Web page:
Problem is, no matter what this website is saying, it still looks like Rove lied in his Grand Jury testimony. This weblog was made 3 days ago, and has been spinning around the internet, but it doesn't change much. Rove Lied to MacLellan apparently, the president we have to assume (or he didn't lie to the president but just to everyone else which means the president lied too), and I don't care how you attempt to make that look good, but I don't think it's going to work.

There is a big difference between outing a person when they're carrying a secret status vs. an unclassified status. We should leave it up to federal prosecutors and investigators to determine whether or not a crime as been committed.

One thing in the above article is certain, the pro-government media is doing a crappy job covering this. Up to and including the right wing media which is "all pro war/government loyal all the time".

I can vouch for ajr's post about Benador 'cause it's the one I put on the Randi Rhodes Message Board.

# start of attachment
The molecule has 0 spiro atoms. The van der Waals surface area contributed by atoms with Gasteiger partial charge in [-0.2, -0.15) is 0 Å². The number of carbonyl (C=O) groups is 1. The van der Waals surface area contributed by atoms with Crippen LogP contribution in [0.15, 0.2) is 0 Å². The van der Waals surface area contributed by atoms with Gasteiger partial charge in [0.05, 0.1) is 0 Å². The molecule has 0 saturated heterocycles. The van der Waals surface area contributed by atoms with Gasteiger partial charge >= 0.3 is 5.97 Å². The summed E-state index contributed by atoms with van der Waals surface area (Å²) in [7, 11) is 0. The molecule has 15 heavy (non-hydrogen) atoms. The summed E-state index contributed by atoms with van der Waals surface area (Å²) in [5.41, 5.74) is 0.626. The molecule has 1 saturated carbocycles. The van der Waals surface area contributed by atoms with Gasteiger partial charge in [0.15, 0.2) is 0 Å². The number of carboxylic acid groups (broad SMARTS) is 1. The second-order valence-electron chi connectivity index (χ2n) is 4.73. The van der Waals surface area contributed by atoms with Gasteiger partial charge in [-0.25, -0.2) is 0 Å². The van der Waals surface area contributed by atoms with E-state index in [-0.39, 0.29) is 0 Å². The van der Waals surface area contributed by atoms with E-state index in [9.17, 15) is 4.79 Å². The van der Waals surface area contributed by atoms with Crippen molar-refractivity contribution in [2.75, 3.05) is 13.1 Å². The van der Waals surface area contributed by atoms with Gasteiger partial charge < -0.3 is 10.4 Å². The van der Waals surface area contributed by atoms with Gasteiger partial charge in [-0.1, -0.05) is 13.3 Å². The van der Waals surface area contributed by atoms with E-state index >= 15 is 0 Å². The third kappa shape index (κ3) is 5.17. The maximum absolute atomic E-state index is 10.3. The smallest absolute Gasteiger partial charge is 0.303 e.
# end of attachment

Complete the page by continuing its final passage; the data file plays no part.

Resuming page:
I got another link for you to check out:

http://www.nationalreview.com/mccarthy/mccarthy200507180801.asp

pathetic try fools. Lets face it: Your done. You may take the world down with you, but your done....

http://www.crooksandliars.com/stories/2005/07/19/ciaAgentsLetterToUsSena...

"CIA Agents Letter to US Senate and House

18 July 2005

AN OPEN STATEMENT TO THE LEADERS OF THE UNITED STATES HOUSE OF REPRESENTATIVES AND THE SENATE.

The Honorable Dennis Hastert, Speaker, U.S. House of Representatives

The Honorable Nancy Pelosi, Minority Leader, U.S. House of Representatives

The Honorable Dr. William Frist, Majority Leader of the Senate

The Honorable Harry Reid, Minority Leader of the Senate

We, the undersigned former U.S. intelligence officers are concerned with the tone and substance of the public debate over the ongoing Department of Justice investigation into who leaked the name of Valerie Plame, wife of former U.S. Ambassador Joseph Wilson IV, to syndicated columnist Robert Novak and other members of the media, which exposed her status as an undercover CIA officer. The disclosure of Ms. Plame’s name was a shameful event in American history and, in our professional judgment, may have damaged U.S. national security and poses a threat to the ability of U.S. intelligence gathering using human sources. Any breach of the code of confidentiality and cover weakens the overall fabric of intelligence, and, directly or indirectly, jeopardizes the work and safety of intelligence workers and their sources.